My former colleague at the FT Andrew Edgecliffe-Johnson has written a much-shared and much-discussed piece on the rise and rise of content marketing, which you can read here.
While I believe Edge (as he is universally known) has written a balanced article that examines all aspects of paid content and the corporate production of journalism, his choice of words (a sample: blurred lines, chutzpah, profound implications, spoonfeeding) makes it clear that in his view, corporate paid-for editorial is basically a bad and dangerous thing.
While I agree wholeheartedly with his points about the need for transparency and impartial journalism, naturally I disagree with the overall impression that content marketing is a cause for alarm, and I’ve written this detailed response for the Holmes Report.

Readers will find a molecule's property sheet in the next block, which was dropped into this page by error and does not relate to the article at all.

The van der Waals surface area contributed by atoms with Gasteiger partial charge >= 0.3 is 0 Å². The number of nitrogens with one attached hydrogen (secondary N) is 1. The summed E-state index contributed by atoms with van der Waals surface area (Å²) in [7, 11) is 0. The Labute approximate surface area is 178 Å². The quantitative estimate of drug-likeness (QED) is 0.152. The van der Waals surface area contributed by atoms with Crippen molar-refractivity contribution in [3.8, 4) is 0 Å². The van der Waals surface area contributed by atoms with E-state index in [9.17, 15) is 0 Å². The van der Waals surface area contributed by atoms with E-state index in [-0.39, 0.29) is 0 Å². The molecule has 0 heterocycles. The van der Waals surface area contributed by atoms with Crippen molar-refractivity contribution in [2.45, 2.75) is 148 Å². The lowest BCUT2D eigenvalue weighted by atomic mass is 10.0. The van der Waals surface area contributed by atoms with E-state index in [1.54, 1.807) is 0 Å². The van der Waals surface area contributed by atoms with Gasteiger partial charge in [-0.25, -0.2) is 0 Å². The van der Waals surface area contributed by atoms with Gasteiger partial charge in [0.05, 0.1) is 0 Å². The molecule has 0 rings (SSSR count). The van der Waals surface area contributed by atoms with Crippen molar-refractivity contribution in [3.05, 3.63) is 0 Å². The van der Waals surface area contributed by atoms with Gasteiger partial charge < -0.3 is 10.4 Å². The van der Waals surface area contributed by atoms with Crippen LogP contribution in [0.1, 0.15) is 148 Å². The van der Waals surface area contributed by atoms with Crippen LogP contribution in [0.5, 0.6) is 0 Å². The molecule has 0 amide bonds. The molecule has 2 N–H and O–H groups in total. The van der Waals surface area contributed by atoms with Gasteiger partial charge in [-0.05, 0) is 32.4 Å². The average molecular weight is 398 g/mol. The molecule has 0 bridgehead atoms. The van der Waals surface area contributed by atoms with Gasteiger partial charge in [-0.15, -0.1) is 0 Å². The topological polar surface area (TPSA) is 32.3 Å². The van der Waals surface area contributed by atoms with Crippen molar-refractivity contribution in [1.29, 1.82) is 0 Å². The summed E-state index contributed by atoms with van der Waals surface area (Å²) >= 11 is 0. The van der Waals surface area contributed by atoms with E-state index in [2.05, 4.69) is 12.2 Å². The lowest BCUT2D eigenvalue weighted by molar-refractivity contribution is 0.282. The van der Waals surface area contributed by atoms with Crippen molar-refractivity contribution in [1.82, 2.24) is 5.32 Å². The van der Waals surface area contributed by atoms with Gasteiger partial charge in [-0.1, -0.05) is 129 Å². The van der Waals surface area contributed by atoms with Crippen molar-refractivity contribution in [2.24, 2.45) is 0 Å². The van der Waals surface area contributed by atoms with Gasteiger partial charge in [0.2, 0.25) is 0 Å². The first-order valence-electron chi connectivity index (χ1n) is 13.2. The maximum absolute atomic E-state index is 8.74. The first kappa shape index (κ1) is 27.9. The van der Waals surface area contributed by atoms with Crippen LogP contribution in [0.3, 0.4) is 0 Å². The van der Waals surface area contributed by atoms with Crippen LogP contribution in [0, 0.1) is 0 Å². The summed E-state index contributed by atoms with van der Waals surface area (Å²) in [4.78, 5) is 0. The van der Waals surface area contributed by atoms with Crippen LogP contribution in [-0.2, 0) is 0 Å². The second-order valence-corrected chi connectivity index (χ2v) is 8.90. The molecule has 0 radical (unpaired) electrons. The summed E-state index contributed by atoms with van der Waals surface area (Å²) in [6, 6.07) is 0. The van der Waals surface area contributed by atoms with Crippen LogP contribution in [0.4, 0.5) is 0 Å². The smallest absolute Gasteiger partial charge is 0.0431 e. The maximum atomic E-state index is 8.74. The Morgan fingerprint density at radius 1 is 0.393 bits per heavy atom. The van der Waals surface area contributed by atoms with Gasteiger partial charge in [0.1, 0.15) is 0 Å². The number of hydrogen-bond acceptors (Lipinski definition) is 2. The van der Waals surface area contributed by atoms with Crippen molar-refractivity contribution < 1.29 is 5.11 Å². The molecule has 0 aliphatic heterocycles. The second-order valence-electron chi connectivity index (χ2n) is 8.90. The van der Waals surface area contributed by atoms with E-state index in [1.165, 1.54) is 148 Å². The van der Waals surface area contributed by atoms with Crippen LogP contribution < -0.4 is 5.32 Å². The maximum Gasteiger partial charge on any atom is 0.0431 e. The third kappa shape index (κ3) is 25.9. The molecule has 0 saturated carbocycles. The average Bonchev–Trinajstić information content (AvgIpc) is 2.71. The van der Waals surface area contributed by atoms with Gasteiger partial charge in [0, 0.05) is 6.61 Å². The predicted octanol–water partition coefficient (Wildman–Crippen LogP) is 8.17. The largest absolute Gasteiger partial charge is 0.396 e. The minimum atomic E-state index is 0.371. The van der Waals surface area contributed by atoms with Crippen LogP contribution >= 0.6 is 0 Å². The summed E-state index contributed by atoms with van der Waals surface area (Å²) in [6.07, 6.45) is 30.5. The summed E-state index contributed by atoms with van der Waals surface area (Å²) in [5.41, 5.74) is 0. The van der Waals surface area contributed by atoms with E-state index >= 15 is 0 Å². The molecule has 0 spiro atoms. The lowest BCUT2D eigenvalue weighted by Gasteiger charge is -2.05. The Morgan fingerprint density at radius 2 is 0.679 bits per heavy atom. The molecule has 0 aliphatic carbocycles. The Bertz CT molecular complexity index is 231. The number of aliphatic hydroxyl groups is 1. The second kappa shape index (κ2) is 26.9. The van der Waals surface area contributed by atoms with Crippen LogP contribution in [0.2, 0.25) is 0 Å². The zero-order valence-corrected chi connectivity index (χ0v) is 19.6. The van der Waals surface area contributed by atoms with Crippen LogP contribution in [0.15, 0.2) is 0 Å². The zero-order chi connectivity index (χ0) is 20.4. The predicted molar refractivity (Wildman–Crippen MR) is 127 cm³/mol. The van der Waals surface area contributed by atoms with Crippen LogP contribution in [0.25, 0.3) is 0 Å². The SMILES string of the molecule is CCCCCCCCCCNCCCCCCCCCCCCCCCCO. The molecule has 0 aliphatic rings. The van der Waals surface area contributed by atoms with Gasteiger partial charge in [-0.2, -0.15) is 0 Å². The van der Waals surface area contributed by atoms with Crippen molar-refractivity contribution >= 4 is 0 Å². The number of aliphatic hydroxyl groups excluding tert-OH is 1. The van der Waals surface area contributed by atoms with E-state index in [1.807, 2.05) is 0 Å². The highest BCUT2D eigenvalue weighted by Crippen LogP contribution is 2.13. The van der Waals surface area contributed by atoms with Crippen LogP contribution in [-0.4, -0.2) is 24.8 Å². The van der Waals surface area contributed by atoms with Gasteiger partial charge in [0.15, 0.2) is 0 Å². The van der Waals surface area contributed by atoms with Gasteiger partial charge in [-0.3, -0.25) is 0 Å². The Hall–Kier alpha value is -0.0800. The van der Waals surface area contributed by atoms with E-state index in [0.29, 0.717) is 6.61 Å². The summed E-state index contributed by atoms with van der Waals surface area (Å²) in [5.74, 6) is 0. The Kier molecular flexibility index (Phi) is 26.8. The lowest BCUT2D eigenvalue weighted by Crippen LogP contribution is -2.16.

Readers are becoming less and less interested in where the content they want to read is published. They are not stupid – if an article or video is published on a company’s own website, they will bear that in mind while reading or watching. If the content is good enough, they will carry on reading or watching and then share it with others.